Patterns, Growth and Energy - Lessons from Biology for Architectural Design

Thu, 2018/05/31
Cardiff University, Wales

In this lecture, Dr Petra Gruber from the Biomimicry Research and Innovation Center (BRIC) at the University of Akron, USA, will take a closer look at a biological paradigm underlying current research and development interests in architectural design: Biomimetics – a strategic approach to translate information from biology to technology. In this lecture, Dr Gruber will present several examples that illustrate how concepts of life can be translated to innovative design proposals, prototypes, methods and tools.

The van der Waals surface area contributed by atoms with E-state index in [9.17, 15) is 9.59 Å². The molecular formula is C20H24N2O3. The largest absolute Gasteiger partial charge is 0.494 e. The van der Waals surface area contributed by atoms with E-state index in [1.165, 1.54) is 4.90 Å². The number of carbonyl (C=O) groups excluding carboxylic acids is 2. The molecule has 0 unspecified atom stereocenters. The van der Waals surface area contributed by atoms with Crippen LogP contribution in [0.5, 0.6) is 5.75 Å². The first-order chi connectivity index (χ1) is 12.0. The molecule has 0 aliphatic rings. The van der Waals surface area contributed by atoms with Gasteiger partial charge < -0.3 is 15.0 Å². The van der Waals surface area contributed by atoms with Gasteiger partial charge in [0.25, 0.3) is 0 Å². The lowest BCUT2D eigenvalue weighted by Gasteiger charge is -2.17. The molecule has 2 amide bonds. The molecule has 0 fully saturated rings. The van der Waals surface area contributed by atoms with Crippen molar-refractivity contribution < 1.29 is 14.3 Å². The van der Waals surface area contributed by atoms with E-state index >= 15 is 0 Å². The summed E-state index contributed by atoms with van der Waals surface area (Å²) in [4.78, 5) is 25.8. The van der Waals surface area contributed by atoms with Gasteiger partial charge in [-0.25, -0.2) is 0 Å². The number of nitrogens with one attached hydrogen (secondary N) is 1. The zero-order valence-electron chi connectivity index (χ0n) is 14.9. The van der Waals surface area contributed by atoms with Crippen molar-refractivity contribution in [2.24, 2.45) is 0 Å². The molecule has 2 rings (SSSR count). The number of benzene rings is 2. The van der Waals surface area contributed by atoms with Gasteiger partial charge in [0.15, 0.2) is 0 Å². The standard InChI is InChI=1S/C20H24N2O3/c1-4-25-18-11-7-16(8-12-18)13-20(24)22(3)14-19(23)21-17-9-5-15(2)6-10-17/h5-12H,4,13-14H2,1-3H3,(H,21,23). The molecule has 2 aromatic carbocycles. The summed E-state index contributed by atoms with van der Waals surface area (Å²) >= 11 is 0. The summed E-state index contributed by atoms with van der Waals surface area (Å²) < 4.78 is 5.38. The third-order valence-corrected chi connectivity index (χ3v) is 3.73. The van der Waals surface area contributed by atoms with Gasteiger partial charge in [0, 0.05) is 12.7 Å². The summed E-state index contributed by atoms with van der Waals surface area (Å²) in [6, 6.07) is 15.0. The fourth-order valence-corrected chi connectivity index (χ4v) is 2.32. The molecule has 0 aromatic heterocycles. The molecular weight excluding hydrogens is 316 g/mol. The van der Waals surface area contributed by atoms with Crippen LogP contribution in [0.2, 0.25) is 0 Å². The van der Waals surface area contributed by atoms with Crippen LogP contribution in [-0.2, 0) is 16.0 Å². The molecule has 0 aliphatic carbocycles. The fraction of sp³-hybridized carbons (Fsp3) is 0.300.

For example, birds nests made of more or less randomly assembled elements without connections, still deliver interesting mechanical properties. Research on these ‘animal buildings’ has provided prototypical building solutions, laying the groundwork for future product-oriented technological solutions.

Investigations of patterns in biological growth from slime molds and algae, have aided the design of materials and structures such as bioreactors and 3D printing improvements; and the correlation of leaf shape with evapotranspiration and thermal dynamics can be used to improve technical energy dissipation systems.

Your rating: None